SPeak Out! – Meredith Flatt

Meredith Flatt is a Standardized Patient and Gynecological Teaching Associate at Eastern Virginia Medical School. She has a bachelor’s degree in Dance Education and teaches dance at a private studio in Virginia Beach. In addition, having been inspired by her work at EVMS, she is currently preparing to apply to Physician’s Assistant programs.

This reflective piece regarding her work in this field was posted on her personal blog and noticed by an ASPE member. It was not solicited by ASPENEWS, but has been reproduced here in its entirety with her permission.

By Meredith Flatt

I was recently hired by the Eastern Virginia Medical School to work as a gynecological teaching associate (GTA): I teach medical students how to conduct perlvic and breast exams on me. If you’ve never heard of standardized patients, then allow me to elaborate.  An SP is an educator who is trained to simulate a patient with an illness or injury. Medical students, nurses, PAs, or other medical care providers in training administer proper medical examinations, and/or corrective or preventative procedures on the “patient.”  This gives the trainee hands-on experience.  People absorb 90% more information via hands-on learning techniques. Thus, volunteering my body is substantially increasing the success of future physicians.

When I tell people what I’m doing, they usually have one of three reactions:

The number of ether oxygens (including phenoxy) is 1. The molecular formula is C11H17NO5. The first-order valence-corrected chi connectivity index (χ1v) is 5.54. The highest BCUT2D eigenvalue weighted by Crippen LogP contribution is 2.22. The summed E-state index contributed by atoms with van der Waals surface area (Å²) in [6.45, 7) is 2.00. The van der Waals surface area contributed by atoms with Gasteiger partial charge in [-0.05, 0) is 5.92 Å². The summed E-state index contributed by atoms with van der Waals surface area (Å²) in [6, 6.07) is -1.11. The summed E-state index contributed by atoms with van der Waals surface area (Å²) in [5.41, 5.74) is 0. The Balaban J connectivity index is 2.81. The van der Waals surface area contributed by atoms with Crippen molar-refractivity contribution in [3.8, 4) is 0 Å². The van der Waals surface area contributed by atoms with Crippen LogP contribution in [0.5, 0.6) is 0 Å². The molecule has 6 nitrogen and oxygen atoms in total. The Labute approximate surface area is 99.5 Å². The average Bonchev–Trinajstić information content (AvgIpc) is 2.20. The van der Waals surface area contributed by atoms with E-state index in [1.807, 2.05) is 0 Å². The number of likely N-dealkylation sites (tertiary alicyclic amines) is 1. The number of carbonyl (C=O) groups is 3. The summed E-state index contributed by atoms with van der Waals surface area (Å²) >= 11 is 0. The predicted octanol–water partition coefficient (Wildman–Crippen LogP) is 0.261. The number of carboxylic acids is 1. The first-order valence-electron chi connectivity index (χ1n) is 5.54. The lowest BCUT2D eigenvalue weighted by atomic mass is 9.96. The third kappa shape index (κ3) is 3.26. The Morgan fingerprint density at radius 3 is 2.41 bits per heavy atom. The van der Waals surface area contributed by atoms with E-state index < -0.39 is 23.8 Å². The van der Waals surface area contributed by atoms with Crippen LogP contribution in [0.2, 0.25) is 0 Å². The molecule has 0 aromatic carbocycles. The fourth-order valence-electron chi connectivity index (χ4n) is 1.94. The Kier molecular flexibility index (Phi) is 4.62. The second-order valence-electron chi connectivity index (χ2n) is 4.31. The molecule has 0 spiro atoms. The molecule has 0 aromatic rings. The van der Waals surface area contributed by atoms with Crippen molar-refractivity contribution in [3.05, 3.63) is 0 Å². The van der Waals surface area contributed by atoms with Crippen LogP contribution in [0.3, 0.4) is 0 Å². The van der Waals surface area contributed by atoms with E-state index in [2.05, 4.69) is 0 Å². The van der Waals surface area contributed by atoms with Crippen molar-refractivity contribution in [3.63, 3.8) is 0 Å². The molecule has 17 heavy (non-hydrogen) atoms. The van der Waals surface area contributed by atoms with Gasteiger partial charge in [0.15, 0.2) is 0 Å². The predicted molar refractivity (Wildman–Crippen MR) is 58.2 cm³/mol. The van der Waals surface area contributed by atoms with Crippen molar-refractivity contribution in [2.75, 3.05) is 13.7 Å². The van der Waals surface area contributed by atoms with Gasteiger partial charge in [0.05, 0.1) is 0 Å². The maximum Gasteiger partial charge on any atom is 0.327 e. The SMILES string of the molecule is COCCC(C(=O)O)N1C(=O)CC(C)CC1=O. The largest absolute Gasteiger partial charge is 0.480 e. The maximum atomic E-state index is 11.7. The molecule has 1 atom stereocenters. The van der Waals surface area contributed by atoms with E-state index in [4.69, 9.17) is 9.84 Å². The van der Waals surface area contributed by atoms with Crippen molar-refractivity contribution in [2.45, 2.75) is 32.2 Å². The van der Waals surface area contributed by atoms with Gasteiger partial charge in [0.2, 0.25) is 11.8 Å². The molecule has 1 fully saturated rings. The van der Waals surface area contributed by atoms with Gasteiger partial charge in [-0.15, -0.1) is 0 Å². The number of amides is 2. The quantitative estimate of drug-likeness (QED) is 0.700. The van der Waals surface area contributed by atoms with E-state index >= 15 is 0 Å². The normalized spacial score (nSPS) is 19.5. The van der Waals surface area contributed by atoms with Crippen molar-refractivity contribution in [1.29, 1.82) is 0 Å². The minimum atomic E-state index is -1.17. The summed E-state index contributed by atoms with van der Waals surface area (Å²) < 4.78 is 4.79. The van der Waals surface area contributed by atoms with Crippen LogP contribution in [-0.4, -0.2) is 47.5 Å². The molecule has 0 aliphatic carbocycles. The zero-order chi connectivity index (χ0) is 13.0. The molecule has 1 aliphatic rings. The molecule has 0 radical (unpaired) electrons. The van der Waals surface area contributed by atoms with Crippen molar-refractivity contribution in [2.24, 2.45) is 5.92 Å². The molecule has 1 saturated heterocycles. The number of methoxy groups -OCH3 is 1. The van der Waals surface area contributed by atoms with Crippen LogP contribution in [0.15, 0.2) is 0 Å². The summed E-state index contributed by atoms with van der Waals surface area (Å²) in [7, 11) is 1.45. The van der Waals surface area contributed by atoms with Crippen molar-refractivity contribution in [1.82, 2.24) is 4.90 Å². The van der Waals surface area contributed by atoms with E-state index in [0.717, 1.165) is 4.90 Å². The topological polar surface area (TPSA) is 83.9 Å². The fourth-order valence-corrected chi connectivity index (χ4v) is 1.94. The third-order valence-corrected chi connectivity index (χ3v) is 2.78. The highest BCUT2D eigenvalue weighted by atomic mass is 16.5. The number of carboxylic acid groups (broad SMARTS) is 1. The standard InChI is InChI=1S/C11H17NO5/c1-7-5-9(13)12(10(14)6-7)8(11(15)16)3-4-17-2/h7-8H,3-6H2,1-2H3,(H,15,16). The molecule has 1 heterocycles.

1) They laugh and make fun, because it makes them feel awkward.
2) They act disgusted.
3) They simply worry about my well-being.

All reactions are perfectly acceptable.  If I weren’t doing this myself, I’d probably think differently about those who do.  Let’s face it: it’s invasive and there’s really no room for modesty.  Plain and simple – it’s awkward.

Until a few days ago, I still wasn’t sure I really knew what I was getting myself into.  Then, I was required to practice instructing a clinical breast exam.  My partner, who was also in training, was a 72 year-old breast cancer survivor.  She had undergone a mastectomy of her right breast several years ago and had opted out of reconstruction.  We also had an experienced GTA in the room with us, who corrected us during practice.  My partner, who seemed nervous, asked if I would act as the patient first, since I had more training than she had at this point.  I took a deep breath and said “Absolutely!”

What can I say?  I’m from the South and thus obligated to be polite to my elders.

Lowering my gown and presenting myself to strangers was a tad scary, but I managed and got through the scripted procedures with ease.  Turns out, my teaching skills came in mighty handy.  It’s extremely intense, and I’m very grateful for taking Kinesiology at Winthrop. At least I sort of have a basic understanding of the human anatomy.

The intimidating part was acting as the student and performing the exam on my partner.  I’d never seen an older person’s breasts before and I didn’t know what to expect or how I’d react, but I knew I had to be professional and get the job done correctly and as compassionately as possible.  I palpated her lymph nodes, her breast from the tail to the inframammary line using the vertical strip technique, and her nipple.  I even administered a manual mammogram – and it wasn’t at all awkward, because during the process I realized why this exam is so important. This woman had already reaped the benefits of annual breast exams.  She was alive today because of them.

What I’m doing is extremely important and brave (if I do say so myself).  My job at EVMS doesn’t trump my other job as a high school dance teacher, but what I’m doing now fills a void I’ve had for the past several months.  I finally feel like I’m making a difference again.  My new job – as crazy as it seems – is going to save lives.

How awesome is that?  I mean, really?

M. Flatt

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